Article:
Wednesday, March 07, 2012

142. Sula by Toni Morrison

In Sula (Plume, 1973; 174) Morrison continued her brilliant portrayal of the sad history of African Americans in a manner she alone could handle. Morrison's mind is different and the circumference of what is possible is wider than any other, except perhaps writers of science fiction and paranormal. And this is what makes Morrison a unique writer; for she sets her unique happenings in the midst of ordinary people and write of it (or them) as if it were normal everyday affair. In Song of Solomon it was about Macon Milkman Dead following the 'wing-trails' of his ancestors who were deemed to have flown back to Africa to escape slavery (which is rooted in history). It was also about a Pilate, the woman who was born without a navel and who walked extremely great distances and did things that ordinary people cannot and would not be able to do. In Beloved it was about Sethe and her love for her children even after they escaped treachery and torture from Teacher. It is also about the ghost of Beloved, a daughter she killed to avoid her being taken back into slavery. Both of these stories trace the life of an individual, mostly a woman, who in a period of need or dilemma takes a drastic decision that would define her path and her relationship with the wider society, both African and Whites, forever. Mostly, whereas the Whites shun the blacks, the blacks shun this family and its decision-maker forever because she is different from them and have done things that aren't 'normal'. Yet, the protagonist in all these acted on the premise of love, absolute love, purest love untainted with personal gratification. Both Sethe and Pilate were selfless, they loved people, they offered their souls, they were unique and blessed with preternatural qualities.

Perhaps both Song of Solomon and Beloved took roots in Sula. In Sula, Morrison analysed what it takes to be a woman and black in the period just after slavery. Her keen observation and unique narrative voice, style and how she juggle with words, make reading Sula both beautiful and sad. The story centres around four main women: Eva Peace, Hannah Peace, Sula Peace and Sula's friend Nel Wright who lived at Bottom in the Medallion. Bottom was assigned by the Whites of Medallion to blacks and it's on top of the hill where farming is nearly impossible. It was described by the givers as the bottom of heaven. Eva raised her four children all alone when her husband BoyBoy took off and left Eva with nothing. Eva had to scrape to survive, had to depend entirely on people as she was unable to work because she was nursing Ralph (Plum) and the distance between where she lived and the nearest place where work could be obtained meant that she had to leave the baby with Hannah, the oldest, who was only five years old at the time. One day Eva left all her children with a neighbour promising to come the next day, only to appear eighteen months later with one leg. To take care of her children, Sula had thrown one of what she loved most, the only thing she was proud of - her legs - under a train to earn insurance and a monthly allowance. And it is through this that Eva built the house on Carpenter's Road. Pearl (Eva's third daughter) married at fourteen and moved to Flint, Michigan; Plum went to fight in the war. Hannah married Rekus; he died when Sula was about three years.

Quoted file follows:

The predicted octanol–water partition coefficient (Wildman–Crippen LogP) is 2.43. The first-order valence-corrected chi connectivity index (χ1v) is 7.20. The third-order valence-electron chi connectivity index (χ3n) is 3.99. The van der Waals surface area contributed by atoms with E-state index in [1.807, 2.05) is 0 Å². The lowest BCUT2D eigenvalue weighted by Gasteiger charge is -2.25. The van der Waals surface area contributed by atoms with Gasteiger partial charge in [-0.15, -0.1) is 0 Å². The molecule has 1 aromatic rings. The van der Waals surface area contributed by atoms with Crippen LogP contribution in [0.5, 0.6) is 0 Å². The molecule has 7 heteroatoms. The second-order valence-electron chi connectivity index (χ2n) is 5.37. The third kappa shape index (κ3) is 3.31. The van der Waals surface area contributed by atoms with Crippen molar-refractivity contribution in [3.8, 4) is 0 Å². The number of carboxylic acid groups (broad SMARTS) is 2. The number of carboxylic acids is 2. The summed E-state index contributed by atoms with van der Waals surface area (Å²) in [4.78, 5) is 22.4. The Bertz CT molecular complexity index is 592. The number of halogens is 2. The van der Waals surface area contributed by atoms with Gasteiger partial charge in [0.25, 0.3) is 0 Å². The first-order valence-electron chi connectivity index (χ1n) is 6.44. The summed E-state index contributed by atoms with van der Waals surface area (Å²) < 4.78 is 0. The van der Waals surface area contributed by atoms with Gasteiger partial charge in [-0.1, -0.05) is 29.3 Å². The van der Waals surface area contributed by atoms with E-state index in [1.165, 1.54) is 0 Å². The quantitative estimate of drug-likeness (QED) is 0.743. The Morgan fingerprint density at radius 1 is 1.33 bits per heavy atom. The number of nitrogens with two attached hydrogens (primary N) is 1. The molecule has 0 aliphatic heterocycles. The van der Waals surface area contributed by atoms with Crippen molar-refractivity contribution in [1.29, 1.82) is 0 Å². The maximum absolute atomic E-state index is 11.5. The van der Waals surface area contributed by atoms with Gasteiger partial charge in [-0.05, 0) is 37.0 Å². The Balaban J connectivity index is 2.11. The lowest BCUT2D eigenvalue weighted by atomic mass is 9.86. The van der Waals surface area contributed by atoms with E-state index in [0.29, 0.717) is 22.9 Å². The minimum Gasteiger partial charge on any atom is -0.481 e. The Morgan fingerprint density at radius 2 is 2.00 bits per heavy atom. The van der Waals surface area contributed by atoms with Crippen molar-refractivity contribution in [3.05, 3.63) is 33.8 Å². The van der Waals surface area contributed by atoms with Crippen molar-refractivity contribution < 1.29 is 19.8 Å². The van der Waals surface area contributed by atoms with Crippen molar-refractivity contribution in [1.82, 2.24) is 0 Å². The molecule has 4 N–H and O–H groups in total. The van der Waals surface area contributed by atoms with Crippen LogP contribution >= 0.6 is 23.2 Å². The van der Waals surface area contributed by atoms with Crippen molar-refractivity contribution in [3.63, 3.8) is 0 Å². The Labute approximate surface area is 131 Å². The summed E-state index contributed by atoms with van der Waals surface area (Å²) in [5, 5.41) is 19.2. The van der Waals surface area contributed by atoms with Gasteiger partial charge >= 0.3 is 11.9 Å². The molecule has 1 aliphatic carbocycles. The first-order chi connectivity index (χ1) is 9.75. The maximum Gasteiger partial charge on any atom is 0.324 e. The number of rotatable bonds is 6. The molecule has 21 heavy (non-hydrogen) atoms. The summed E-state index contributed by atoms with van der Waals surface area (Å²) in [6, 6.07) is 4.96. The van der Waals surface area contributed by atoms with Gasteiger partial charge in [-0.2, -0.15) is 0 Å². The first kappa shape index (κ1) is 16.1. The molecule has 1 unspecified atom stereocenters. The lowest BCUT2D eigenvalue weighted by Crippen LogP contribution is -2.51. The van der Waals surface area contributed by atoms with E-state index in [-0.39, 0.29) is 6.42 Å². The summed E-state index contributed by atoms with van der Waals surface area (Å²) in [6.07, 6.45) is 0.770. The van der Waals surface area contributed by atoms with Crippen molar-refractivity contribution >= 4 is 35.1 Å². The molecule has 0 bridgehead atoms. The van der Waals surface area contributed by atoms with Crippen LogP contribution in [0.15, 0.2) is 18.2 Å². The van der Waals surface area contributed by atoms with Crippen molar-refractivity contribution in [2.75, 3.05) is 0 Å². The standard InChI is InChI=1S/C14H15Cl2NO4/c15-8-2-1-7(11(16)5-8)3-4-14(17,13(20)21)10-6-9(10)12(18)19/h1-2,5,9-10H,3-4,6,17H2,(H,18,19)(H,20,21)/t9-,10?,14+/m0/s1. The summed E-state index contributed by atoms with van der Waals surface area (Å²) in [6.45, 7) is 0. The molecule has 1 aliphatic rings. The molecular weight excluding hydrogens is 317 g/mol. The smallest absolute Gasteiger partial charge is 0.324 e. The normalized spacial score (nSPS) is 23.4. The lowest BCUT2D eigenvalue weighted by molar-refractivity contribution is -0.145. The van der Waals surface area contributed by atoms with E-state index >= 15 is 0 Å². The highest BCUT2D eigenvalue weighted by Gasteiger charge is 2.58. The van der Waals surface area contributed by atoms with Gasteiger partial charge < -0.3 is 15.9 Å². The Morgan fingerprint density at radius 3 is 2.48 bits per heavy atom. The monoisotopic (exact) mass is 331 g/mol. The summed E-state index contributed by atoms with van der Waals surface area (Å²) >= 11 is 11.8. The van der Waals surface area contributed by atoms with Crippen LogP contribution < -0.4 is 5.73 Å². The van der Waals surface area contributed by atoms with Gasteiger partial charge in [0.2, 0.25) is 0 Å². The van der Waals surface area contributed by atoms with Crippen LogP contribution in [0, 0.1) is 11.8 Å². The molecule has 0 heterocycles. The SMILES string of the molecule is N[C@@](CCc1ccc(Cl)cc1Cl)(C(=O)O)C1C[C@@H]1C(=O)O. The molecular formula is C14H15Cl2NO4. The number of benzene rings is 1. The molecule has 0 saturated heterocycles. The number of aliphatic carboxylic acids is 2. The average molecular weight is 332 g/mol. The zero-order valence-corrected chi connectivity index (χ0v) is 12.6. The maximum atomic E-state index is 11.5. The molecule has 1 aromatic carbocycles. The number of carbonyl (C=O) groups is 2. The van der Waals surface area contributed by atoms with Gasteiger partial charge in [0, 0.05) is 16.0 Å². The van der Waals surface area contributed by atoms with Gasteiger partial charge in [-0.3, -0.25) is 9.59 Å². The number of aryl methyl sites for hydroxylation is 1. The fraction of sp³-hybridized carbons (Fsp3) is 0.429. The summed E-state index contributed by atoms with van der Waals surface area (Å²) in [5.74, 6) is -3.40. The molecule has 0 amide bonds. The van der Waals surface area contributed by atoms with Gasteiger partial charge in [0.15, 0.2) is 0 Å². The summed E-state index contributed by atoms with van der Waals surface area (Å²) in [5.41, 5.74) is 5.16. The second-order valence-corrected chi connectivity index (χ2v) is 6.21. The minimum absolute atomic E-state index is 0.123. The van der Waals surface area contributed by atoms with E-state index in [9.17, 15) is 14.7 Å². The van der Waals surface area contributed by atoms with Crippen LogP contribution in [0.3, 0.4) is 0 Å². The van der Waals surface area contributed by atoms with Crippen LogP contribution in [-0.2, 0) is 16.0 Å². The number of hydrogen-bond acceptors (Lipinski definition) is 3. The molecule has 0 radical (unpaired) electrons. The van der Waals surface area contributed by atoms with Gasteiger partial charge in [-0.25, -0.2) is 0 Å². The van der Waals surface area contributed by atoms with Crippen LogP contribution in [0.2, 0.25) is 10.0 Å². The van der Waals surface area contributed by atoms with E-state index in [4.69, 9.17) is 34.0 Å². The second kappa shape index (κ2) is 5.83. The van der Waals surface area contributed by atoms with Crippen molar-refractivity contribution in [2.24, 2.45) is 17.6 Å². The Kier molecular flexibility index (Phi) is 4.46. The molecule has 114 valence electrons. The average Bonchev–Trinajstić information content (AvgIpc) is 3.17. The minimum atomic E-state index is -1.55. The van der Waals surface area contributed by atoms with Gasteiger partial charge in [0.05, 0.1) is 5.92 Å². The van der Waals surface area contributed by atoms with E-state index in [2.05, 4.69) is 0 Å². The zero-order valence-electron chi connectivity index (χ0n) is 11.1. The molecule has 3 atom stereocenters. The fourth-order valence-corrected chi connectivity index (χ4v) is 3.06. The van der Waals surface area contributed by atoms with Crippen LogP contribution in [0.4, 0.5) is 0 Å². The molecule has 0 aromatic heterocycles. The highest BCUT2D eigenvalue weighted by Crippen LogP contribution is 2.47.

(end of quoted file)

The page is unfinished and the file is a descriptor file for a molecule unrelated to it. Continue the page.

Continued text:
Eva's house became open to everybody, strays, strangers, and people looking for a place to spend the night.  But the women in the house loved men and this brought them under the foreboding eyes of the people of Bottom, though they love the maleness for its own sake. Thus, even though Hannah slept with most of the men of Bottom she never really loved them to take them from their wives. She simply refused to live without men and hers was a natural kind of love unaffected by conscious enticement, either of movement, speech or of self-beautification. And all along Sula was observing. When Eva burnt her own son, Plum, after he had come from the war and had hooked on to drugs, possibly heroin, Hannah questioned Eva of her love to them. This incensed Eva but it troubled Hannah so that when one day Eva - sitting in her bed room on the first floor - saw Hannah burning she jumped out of the window to cover her burning daughter with herself but landed badly. 

Sula and Nel had also been friends with some bad had happened between them. Sula, playing with Chicken Little, had swung the boy around but their hands disengaged and the boy had landed in the river and had died. They kept this secret to themselves. With time Nel married Jude Greene and Sula left Bottom. Years later Sula would come to Bottom with an attitude that would not sit right with the people of Bottom, both the black men and women. Sula might have inherited her grandmother's incorrigibility and her mother's sexual indulgences and together with the burden of that accidental murder of Chicken and what she had heard her mother say one time that hurt her so much that she could stand and watch with subtle glee in her eyes when Hannah burnt, might have caused her to live this kind of experimental life. For back at Bottom Sula slept with almost every man she could get and the first of which was Jude Greene which was chanced upon by Nel leading to a break in their friendship. Sula had looked at Nel as her other self and so she never thought of causing her pain by sleeping with Jude. They had always shared: comparing how boys kissed; what lines they used. When they were young they had always doubted that women were jealous only afraid that their husbands would find out that there is nothing unique about them. Having lived in a mainly women-dominated household where none was married, Sula knew very little about marriage and possessiveness. And all these together had shaped her life.